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This is the first time in 35 years of voting that I'm casting an absentee ballot. My wife sounded the alarm last week, concerned that if one of us is exposed to someone with coronavirus, we could be forced to quarantine for 14 days and be denied the opportunity to vote in person.

So we joined the herd and requested absentee ballots. Michigan Secretary of State Jocelyn Benson predicts that about two-thirds of all votes cast in Michigan for the November 3 election will be made by absentee ballot.

But today she is issuing a warning:  It's too late to mail your ballot.

With a record number of Michiganders voting absentee, Michigan's top election official recommends placing the ballot in a dropbox or turning it in at a local clerk's office.

About half of the three million absentee ballots that have been requested in Michigan have already been returned. But that means 1.5 million ballots still need to be submitted -- and Benson warns that mailing them could put unnecessary pressure on the postal system.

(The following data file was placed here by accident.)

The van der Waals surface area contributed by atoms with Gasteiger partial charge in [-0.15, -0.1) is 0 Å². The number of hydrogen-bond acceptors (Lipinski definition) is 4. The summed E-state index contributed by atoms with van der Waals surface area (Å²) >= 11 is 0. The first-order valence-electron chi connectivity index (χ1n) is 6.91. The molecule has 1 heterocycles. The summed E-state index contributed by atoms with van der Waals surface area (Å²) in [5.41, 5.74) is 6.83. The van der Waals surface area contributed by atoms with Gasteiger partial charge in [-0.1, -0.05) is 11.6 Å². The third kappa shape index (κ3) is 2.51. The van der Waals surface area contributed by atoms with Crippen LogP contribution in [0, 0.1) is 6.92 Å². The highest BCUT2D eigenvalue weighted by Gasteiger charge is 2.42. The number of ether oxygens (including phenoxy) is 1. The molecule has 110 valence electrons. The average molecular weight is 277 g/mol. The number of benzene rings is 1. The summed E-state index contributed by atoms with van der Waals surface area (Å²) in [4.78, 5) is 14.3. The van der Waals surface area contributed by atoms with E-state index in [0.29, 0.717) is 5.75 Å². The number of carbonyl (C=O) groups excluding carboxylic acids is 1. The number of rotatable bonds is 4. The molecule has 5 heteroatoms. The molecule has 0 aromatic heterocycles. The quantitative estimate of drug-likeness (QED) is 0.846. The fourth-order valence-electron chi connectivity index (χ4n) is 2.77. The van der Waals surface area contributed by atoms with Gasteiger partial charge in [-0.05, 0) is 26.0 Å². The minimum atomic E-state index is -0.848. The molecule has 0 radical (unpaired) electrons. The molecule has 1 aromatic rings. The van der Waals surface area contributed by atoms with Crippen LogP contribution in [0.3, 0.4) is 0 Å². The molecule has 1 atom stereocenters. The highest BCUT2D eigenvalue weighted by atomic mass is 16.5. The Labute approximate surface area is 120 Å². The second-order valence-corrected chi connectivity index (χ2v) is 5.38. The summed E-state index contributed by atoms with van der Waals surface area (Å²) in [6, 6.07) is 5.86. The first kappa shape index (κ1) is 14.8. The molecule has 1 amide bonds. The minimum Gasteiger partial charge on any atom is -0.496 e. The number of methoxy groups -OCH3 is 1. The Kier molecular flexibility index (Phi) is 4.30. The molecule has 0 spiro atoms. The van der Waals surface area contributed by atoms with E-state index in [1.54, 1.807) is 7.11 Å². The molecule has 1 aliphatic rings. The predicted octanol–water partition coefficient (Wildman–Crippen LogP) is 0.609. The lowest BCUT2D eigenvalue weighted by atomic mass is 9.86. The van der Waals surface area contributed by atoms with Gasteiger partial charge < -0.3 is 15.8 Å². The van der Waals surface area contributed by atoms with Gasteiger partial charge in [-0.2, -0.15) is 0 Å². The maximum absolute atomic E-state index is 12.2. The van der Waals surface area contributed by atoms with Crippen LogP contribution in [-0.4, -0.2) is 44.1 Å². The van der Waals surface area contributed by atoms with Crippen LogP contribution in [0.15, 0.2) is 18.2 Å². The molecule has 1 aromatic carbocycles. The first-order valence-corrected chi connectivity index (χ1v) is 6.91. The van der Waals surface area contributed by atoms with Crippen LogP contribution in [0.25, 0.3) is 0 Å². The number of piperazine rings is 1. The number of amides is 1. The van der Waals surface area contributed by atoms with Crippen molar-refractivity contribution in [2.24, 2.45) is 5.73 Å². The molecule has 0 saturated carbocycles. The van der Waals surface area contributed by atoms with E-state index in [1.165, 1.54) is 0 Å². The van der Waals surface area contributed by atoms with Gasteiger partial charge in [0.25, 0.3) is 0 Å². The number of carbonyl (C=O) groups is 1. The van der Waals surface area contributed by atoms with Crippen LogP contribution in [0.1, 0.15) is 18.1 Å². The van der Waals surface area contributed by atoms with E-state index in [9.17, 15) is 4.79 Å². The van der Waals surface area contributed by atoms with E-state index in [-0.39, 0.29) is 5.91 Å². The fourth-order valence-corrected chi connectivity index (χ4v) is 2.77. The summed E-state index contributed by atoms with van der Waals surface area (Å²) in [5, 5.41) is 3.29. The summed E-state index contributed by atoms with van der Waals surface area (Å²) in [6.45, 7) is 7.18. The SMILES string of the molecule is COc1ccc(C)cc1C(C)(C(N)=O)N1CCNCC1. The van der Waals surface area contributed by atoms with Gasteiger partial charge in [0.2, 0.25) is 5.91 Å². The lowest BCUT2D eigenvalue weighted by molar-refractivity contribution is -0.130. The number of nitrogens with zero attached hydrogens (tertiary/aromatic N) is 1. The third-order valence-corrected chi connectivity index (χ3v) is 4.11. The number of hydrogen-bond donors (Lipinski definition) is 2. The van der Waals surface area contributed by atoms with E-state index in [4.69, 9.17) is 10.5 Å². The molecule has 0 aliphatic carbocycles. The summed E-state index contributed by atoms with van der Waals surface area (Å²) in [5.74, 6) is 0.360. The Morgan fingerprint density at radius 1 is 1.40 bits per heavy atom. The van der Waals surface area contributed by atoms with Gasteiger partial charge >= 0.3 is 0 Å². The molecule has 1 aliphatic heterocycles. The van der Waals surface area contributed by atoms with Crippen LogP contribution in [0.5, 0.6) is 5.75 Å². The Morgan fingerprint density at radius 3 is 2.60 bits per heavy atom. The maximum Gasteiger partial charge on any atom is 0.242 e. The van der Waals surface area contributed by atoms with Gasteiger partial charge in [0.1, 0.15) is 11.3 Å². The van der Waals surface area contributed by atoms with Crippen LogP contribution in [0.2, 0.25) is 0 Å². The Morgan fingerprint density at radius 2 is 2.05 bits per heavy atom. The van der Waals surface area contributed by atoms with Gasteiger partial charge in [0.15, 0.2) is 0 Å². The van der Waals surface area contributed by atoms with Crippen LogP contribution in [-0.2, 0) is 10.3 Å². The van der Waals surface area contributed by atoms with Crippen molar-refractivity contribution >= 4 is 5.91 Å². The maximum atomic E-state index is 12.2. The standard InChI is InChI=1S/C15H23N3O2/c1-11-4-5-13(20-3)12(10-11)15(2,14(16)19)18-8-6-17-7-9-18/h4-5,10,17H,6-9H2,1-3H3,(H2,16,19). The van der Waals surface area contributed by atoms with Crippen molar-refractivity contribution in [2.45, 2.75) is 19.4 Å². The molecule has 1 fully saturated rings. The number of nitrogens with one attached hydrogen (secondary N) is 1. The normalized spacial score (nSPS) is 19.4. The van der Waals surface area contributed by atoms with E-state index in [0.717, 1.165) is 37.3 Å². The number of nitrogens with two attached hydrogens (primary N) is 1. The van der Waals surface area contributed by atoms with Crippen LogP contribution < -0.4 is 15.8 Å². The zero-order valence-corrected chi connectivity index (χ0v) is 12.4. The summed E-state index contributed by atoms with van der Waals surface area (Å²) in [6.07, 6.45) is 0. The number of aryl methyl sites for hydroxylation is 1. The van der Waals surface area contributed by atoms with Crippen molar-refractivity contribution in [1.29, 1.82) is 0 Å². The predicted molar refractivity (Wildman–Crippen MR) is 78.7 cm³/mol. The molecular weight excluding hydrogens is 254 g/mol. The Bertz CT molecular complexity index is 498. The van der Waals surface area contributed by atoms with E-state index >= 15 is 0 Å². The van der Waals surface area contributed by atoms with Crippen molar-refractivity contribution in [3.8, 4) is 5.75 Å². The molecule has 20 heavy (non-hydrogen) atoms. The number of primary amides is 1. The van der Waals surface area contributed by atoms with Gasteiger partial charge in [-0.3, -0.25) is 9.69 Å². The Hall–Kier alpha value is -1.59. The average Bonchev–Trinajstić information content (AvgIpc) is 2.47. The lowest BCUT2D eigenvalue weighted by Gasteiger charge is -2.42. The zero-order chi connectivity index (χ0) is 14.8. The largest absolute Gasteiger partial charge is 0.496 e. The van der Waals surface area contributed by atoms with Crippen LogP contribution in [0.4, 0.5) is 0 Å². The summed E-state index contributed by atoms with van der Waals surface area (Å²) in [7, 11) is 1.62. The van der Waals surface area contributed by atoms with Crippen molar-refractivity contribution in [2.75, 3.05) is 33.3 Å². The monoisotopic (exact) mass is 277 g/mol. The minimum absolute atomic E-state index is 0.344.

“We want to ensure that every valid vote counts and is received on time,” the Secretary of State told reporters.

Ballots cannot be counted until election day. But Bridge Michigan reports that the Michigan counties that have seen the highest number of absentee ballots returned so far have typically leaned toward Democratic candidates in the past.

It's estimated that more voters who tend to vote for Republican candidates will vote in person on election day.

In Genesee County, about 34% of registered voters have requested an absentee ballot. Nearly 66,000 ballots have been returned so far. Hillary Clinton took 52.3% of the votes in Genesee County in 2016.